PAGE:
Frisco Council to vote on PGA deal that would bring hotel, courses and majors to North Texas
Dallas News | Karen Robinson-Jacobs Brad Townsend | November 30, 2018
The PGA plans to move from its longtime home in Florida to a newly built campus at the northern edge of Frisco in a deal that could cost more than $500 million, three sources familiar with the project told The Dallas Morning News Friday.
The project would include a new 500-room resort by Dallas-based Omni Hotels & Resorts, the new 100,000-square-foot headquarters building, two championship-level golf courses and a 9-hole practice course.
It will also include a guarantee that two PGA Championships, two Women’s PGA Championships and multiple men’s Senior PGA Championships will be played in Frisco, sources said.
The cost for creating the golf courses and a clubhouse is estimated to be about $80 million, one source said.
The Frisco City Council is scheduled to vote on the deal Tuesday.
The PGA issued a statement late Friday saying that it is “pursuing an agreement for a transformational headquarters in Frisco. Until the process is complete, we will have no further comment.”
Most officials close to the project were sworn to secrecy ahead of Tuesday’s vote.
Frisco City Manager George Purefoy said the project isn’t a done deal until it is approved by the council and that the details will be released at Tuesday’s meeting.
“It certainly would be another project on the magnitude of several of the other sports-related deals that we’ve done,” Purefoy said.
Much of the project is still being designed, but one source familiar with the details said the development would include about 30,000 square feet of retail space.
The PGA project would be developed by a newly created partnership of Omni, owned by billionaire Robert Rowling, real estate company Stillwater Capital and Woods Capital. Jonas Woods was a key developer of the Trinity Forest golf course in South Dallas that is now home to the AT&T Byron Nelson.
The Frisco council’s Tuesday agenda calls for it to “consider and act upon the proposed master development agreement for facilities and related improvements by and between [the] city of Frisco, the Frisco Community Development Corporation, the Frisco Economic Development Corporation, the Frisco Independent School District, Omni Stillwater Woods Golf Resort LLC and The Professional Golfers Association of America.”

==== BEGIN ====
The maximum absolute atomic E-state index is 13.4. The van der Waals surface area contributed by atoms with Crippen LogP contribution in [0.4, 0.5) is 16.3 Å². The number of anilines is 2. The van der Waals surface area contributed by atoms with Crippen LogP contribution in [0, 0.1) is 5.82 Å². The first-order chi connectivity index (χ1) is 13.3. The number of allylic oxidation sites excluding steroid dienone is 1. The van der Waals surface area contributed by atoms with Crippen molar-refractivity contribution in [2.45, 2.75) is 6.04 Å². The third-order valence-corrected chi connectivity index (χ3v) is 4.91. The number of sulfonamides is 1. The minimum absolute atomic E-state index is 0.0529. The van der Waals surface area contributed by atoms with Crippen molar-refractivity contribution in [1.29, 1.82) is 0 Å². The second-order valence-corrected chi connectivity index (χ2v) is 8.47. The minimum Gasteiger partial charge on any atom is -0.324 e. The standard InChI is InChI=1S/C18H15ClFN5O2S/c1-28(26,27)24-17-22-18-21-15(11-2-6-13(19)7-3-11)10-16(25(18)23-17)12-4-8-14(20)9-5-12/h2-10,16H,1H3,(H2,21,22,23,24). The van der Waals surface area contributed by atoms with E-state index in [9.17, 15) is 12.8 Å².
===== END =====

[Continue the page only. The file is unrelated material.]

A separate item says the council will “deliberate the purchase, exchange, lease or value of real property located south of US 380, north of Panther Creek Parkway, east of Teel Parkway and west of Preston Road.”
Neither agenda item gives further details on the project.
Rumors have been swirling for months that the Florida-based golf association would join Jerry Jones and the Dallas Cowboys in Frisco, which is home to seven professional sports teams, including FC Dallas.
The new Omni would be about a 10-minute drive from the Omni hotel at the Cowboys’ Star in Frisco.
Founded in 1916, the PGA has nearly 29,000 men and women members in 41 sections across the country. The Dallas-based Northern Texas PGA section was established in 1968.
The PGA’s stated missions include establishing and elevating the standards of golf instruction and expanding interest and participation in the sport.
Starting in 1929, the men’s professional tour in the United States was operated by the PGA, but in 1968, the professional tour players voted to operate independently from club professionals, thus creating the PGA Tour.
The PGA continues to stage one of the four men’s major tournaments, the 100-year-old PGA Championship, as well as the biennial Ryder Cup, the women’s PGA Championship, Senior PGA Championship and about 30 tournaments for its members and apprentices.
On Nov. 9, the PGA, during its 102nd annual meeting, elected its first female president, Suzy Whaley.
The PGA has been headquartered in Florida since 1956 and in Palm Beach Gardens since 1981. News of the PGA’s potential move to Frisco surfaced in a Golf.com report in March.
On the eve of this year’s PGA Championship in August, outgoing PGA CEO Pete Bevacqua acknowledged the association’s interest in Frisco.
“That’s still certainly a possibility,” he said, “but it’s also a possibility that we’ll stay in southern Florida or even look at opportunities around the rest of the country.
“And really, this is something that started two years ago, where we all came to the conclusion that those current buildings, while in a wonderful part of the country, just were not getting it done for us.
“And as we went out and started to talk to people about potential opportunities, we had a lot of interesting offers come our way.
“And certainly the opportunity in Frisco stood out from the others.”
Bevacqua’s comments came during the same week in which The News reported that Hunt Realty Investments had purchased Frisco’s 2,544-acre Headquarters Ranch from the estate of Bert Fields Jr. The land for the PGA project was once part of that ranch, a source said.